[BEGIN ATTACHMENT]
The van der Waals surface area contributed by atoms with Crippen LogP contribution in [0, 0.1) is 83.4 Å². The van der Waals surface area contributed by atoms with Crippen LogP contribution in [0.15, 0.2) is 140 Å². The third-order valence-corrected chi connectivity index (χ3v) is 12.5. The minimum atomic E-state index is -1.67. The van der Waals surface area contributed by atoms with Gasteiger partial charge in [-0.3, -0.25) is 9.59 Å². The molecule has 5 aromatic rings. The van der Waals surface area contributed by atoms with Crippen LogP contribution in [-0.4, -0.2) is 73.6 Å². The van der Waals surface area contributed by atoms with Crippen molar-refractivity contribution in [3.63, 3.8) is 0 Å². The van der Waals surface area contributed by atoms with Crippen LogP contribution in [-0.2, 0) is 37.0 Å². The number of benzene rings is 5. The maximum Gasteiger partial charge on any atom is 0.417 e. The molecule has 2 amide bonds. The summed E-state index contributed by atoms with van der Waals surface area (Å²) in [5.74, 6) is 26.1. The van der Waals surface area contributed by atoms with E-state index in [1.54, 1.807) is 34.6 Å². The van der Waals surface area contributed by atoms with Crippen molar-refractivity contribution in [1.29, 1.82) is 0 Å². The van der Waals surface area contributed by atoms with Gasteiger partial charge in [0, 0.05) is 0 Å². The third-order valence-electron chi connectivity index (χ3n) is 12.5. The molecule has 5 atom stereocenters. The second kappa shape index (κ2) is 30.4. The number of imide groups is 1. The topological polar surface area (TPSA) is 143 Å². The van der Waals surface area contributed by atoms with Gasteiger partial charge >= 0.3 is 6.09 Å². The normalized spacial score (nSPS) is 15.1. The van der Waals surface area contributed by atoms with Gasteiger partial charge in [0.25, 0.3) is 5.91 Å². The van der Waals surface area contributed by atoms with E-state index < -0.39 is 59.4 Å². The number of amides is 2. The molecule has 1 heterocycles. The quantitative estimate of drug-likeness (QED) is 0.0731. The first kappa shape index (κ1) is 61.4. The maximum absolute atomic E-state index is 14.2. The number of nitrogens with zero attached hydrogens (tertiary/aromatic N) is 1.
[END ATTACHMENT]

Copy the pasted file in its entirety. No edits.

The van der Waals surface area contributed by atoms with Crippen LogP contribution in [0, 0.1) is 83.4 Å². The van der Waals surface area contributed by atoms with Crippen LogP contribution in [0.15, 0.2) is 140 Å². The third-order valence-corrected chi connectivity index (χ3v) is 12.5. The minimum atomic E-state index is -1.67. The van der Waals surface area contributed by atoms with Gasteiger partial charge in [-0.3, -0.25) is 9.59 Å². The molecule has 5 aromatic rings. The van der Waals surface area contributed by atoms with Crippen LogP contribution in [-0.4, -0.2) is 73.6 Å². The van der Waals surface area contributed by atoms with Crippen molar-refractivity contribution in [3.63, 3.8) is 0 Å². The van der Waals surface area contributed by atoms with Crippen LogP contribution in [-0.2, 0) is 37.0 Å². The number of benzene rings is 5. The maximum Gasteiger partial charge on any atom is 0.417 e. The molecule has 2 amide bonds. The summed E-state index contributed by atoms with van der Waals surface area (Å²) in [5.74, 6) is 26.1. The van der Waals surface area contributed by atoms with E-state index in [1.54, 1.807) is 34.6 Å². The van der Waals surface area contributed by atoms with Crippen molar-refractivity contribution in [1.29, 1.82) is 0 Å². The van der Waals surface area contributed by atoms with Gasteiger partial charge in [0, 0.05) is 0 Å². The third-order valence-electron chi connectivity index (χ3n) is 12.5. The molecule has 5 atom stereocenters. The second kappa shape index (κ2) is 30.4. The number of imide groups is 1. The topological polar surface area (TPSA) is 143 Å². The van der Waals surface area contributed by atoms with Gasteiger partial charge >= 0.3 is 6.09 Å². The normalized spacial score (nSPS) is 15.1. The van der Waals surface area contributed by atoms with Gasteiger partial charge in [0.25, 0.3) is 5.91 Å². The van der Waals surface area contributed by atoms with E-state index < -0.39 is 59.4 Å². The number of amides is 2. The molecule has 1 heterocycles. The quantitative estimate of drug-likeness (QED) is 0.0731. The first kappa shape index (κ1) is 61.4. The maximum absolute atomic E-state index is 14.2. The number of nitrogens with zero attached hydrogens (tertiary/aromatic N) is 1.